The Irishman

The Irishman

I know I'm late. Even excluding the theatrical release window, there are few good reasons to get to such a big movie (in all senses of the word "big") two-and-a-half weeks after it became immediately available in my own home, but I swear I have one: I wanted to do it all at once. 209 minutes is a big chunk of time and I finally found it this morning. Luckily, I live alone, in the high country, and with no immediate neighbors, so I didn't even have to pause when I needed to pee - I just stood with half of my body outside the door and my eyes focused on the screen.

Despite my commitment, I'm still late. So I'll breeze past everything we already know: The Irishman is good; De Niro is good; Pacino is good; Pesci is good; it's long but it works; still, it's long; no, Anna Paquin does not say more than ten words, but it kind of works with the character as established by Young Peggy (Lucy Gallina); the de-aging worked; the script worked; that sequence with no score really worked; and Scorsese worked his butt off. A fine film. I might call it great in a few days. It's already steadily growing on me.

But because I basically agree with most of what I've gleaned from the public-at-large's reaction to this, I'd like to take this opportunity to ruminate on Scorsese's career as a whole. His last three films (The Wolf of Wall Street, Silence and The Irishman) have shown him to still be in total control of all his cinematic powers and instincts, and his dip in quality before them (Shutter Island is fine and Hugo is awful. (Come at me. Better yet, read the original novel and then tell me that John Logan didn't totally destroy what Marty could have made into something really good. It's not Scorsese's fault.)) he was still on top of his game (I'm a big fan of Gangs of New York, The Aviator and The Departed). And of course there are his early years, when the only objective failure is New York, New York. I'm not a fan of After Hours, but I recognize that it's just not for me. His middle years feature a successful attempt to get Paul Newman that Oscar in one of the best examples of how to make studio filmmaking work for a true artist. They also feature my favorite of his films, The Last Temptation of Christ. And who can forget Goodfellas? I could easily forget Casino, but I guess there are some people out there with surgically-affixed Casino-colored glasses who just don't get what "good" means. I don't know where they are. In fact, I can't think of anyone I've ever spoken to about Casino who thinks it's good. As of this instant, I'm convinced that everyone on the internet who says Casino is good is just a Russian bot or troll trying to sow discontent on Film Twitter, America's second most powerful voting bloc after uneducated, middle-aged white males.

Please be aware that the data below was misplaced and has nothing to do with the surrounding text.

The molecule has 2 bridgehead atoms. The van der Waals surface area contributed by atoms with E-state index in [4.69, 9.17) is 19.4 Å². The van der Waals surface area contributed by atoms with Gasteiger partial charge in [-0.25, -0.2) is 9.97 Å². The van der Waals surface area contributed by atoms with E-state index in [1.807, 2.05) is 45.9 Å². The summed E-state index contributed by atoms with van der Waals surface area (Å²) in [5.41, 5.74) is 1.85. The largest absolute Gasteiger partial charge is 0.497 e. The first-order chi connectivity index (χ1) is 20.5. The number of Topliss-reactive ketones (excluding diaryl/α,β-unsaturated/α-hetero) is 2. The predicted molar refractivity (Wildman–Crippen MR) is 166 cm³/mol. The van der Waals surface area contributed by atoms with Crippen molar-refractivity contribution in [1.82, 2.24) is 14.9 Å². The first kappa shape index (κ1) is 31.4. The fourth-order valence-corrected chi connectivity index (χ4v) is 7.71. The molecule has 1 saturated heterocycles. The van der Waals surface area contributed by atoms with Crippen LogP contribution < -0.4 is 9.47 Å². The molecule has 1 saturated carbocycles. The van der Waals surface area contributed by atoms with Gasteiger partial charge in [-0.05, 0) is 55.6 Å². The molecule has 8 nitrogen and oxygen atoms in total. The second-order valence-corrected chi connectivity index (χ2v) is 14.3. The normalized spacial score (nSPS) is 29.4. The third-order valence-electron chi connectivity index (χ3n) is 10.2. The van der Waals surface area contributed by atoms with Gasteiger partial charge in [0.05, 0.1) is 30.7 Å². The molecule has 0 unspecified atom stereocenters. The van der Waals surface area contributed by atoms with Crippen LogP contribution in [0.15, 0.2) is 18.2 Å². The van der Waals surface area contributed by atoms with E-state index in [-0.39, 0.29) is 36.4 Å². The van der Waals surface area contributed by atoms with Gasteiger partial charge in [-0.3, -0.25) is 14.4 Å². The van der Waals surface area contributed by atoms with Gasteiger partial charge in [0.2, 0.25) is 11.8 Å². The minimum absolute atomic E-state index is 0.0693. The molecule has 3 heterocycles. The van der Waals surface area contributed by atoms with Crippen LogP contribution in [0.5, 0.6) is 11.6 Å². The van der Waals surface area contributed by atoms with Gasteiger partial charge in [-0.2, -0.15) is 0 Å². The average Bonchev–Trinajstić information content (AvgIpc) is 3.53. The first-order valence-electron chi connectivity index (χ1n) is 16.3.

So what has allowed him to keep up such a relevant career in the face of such rapid change? A lot of his contemporaries - Coppola (the old male one), De Palma, and Bogdanovich, for example - have either lost it or gotten lost. Spielberg is still possibly the most recognizable director from America, but he has always been happily ingratiated in the studio system a little more than Scorsese and he's done quite well for himself. Lucas just got out of the directing game entirely. I'm sure there's an example to refute this claim, but he seems like the only one of his ilk still out there killing it on the regular.

The first and most obvious component to his continued success is that he hasn't stopped. In the fifty-two years since he started making feature films, he's made twenty-five, never taking more than four years between theatrical releases. (It's worth noting that the one four-year gap he had was between The Departed and Shutter Island, a movie that was originally slated to come out in 2009, not 2010.) And let's not forget all the feature-length documentaries the man has directed. Although I suspect that he's much less involved in those than he is the features, it's still a huge commitment. The man just doesn't stop. Even when he has Kundun and Bringing Out the Dead come out in 1997 and 1999 to critical approval but neither of them get an international release or make their budget back, he comes back swinging with Gangs of New York in 2002 and earns ten Oscar nominations (including Picture and Director) as well as almost 200 million dollars at the world box office.